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A big THANKS to Joe Matza for helping me harvest my honey today, lifting the honey supers is the hardest part of beekeeping for me. The bees really fooled me, moving the honey around so what I thought were three full supers per hive had lots of empty frames. I’ll start extracting tomorrow and find out how much I really have. Not as much as last year I think. Lots of bees followed us into the garage, so I grabbed a few for some apitherapy in my knees. They itch right now, trying not to scratch! Now to get everything ready for the Honey Judging Competition!
We welcome new members to the club, Julie Cummings-Bosch, Nicole LaBarbera, Sheila Stocker, Janet Brinton, John Mattick, Robin Bahnsen and Michael Schroeher.
   Annual dues are $35. Please send a check payable to LIBC to Conni Still at 82 Stephen Road, Bayport, NY 11705, use  PAYPAL,  or pay directly at the next meeting.

Any member who has not paid their dues will not receive future newsletters nor have free advertising in future newsletters, AND WILL NOT BE ELIGIBLE TO ENTER THE HONEY JUDGING CONTEST!  Also please update your copy for your ads. Send your information to Moira to update your classified ads RAMOI@aol.com, LIBC


 
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Congratulations to Moira Alexander who is our Newest Master Beekeeper! We are VERY PROUD OF YOU!


 

Letters to the Editor:
 
Hi Conni, 
Just a suggestion, but this may be a good time to introduce club members to the Holst Milk test. I learned it from Ray Lackey in his bee classes - simple test. Attached is a pdf for the homemade test and a link to a test kit sold by Mann Lake. I found the Holst test pretty easy to use...done it twice and thankfully no positive results. I have not tried the Mann Lake test..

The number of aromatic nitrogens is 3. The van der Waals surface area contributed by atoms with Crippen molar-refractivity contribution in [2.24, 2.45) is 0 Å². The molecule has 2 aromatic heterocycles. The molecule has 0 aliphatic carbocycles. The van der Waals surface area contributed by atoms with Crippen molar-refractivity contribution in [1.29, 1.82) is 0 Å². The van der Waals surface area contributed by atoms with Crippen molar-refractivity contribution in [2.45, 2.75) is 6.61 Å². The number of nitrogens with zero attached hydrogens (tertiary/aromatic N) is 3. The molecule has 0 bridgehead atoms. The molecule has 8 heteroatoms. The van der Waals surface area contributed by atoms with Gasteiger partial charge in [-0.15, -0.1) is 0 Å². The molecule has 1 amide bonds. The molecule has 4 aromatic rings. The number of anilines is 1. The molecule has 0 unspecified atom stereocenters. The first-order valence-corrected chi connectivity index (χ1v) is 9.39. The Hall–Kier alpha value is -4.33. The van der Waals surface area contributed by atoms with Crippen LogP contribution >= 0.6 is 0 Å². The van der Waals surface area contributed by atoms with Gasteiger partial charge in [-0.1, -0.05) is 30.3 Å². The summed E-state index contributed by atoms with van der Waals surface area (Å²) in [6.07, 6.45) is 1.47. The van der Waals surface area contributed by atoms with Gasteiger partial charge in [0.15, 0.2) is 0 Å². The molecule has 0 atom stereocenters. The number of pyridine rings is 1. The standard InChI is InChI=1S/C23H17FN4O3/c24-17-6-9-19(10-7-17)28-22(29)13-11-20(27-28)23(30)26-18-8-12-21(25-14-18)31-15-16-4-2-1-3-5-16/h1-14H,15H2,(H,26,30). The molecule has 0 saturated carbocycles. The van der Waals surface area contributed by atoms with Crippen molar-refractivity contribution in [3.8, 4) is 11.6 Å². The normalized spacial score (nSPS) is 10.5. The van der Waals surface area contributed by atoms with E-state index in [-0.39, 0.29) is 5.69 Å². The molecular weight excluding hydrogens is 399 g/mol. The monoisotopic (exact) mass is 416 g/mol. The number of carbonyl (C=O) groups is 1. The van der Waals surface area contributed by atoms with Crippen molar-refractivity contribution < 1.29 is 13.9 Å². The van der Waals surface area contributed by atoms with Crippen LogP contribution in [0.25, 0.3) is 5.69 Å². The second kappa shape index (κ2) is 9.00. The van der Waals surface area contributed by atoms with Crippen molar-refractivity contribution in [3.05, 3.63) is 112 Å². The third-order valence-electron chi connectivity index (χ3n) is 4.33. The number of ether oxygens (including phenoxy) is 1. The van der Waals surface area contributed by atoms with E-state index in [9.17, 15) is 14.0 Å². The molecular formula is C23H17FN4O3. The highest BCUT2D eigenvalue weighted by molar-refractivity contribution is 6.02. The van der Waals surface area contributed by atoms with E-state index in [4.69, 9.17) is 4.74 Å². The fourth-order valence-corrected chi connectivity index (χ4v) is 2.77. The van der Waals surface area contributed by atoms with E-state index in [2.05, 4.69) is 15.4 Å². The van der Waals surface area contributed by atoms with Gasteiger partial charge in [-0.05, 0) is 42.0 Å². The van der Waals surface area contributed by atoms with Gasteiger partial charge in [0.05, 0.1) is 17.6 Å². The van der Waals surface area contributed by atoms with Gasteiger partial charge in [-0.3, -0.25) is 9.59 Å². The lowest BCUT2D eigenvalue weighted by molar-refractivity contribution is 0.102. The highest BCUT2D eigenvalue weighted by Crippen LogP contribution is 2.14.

https://www.mannlakeltd.com/afb-test-kit-american-foulbrood
George Lehmuller
 
To Conni:
From John DeNatale
Thought you would enjoy this!
Subject: From egg to the air:                               
21 days of bee development condensed into one mesmerising minute:
http://tinyurl.com/y7y77yea  

Next Club Meeting on Sunday, July 23, 2:00

HONEYBEE SOCIAL


Rain or Shine
In addition to a plant sale and barbecue there will be our annual BEE SWAP.

You can bring bee related items and either sell them or swap them...
All items must have a tag with your name and asking price.
We will have tables setup outside for you to display the items for sale.

The club will provide the hamburgers, hot dogs, water and ice tea.
We will also have some snacks to get the party started.
In addition we will have veggie burgers and we will brew a pot of coffee for the desert table.

If you would like to come please contact MOIRA at Ramoi@aol.com
The deal is if your last name ends in A-L you bring a salad
If your last name ends in M_Z you bring a dessert to share....

You may BYOB ...beer or wine... Realize that the club is not condoning drinking and driving. ;-)

WE NEED PORTABLE BARBECUES FOR COOKING

Hope to see you there and PLEASE no one is allowed to talk about varroa...
Wear your club t-shirt for a group photo, or at least wear a smile!

Our meeting will be at the Smithtown Historical Society Frank Brush Barn, 211 East Main Street (Route 25), Smithtown. The meeting starts promptly at 2:00.

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From the Editor's Desk: July 2017

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Much thanks to fellow beekeepers who are helping me with the lifting, Steve, Lorraine, Jim and Don so I have been able to do my mite check (very few) and treat, remove the treatment and check the one poor hive. That one seems to be a drone factory, either a laying worker or poorly fertilized queen. It did give us a good opportunity to examine for mites looking at all the drone brood, no mites. Wish I had some chickens to feed the larvae to. We have one more plan to try to save the hive, keep tuned. The other ladies are happily buzzing.
More new members joined this month, please welcome Astor Apiaries, Kevin Pain, Michael Moroney, Jeffrey Denecke, Ronald Williamson, Janet Gemmell, Anne Hansen, Edward Hague, Barbara and Frank Johnson.

Annual dues are $35. Please send a check payable to LIBC to Conni Still at 82 Stephen Road, Bayport, NY 11705, use PAYPAL, or pay directly at the next meeting.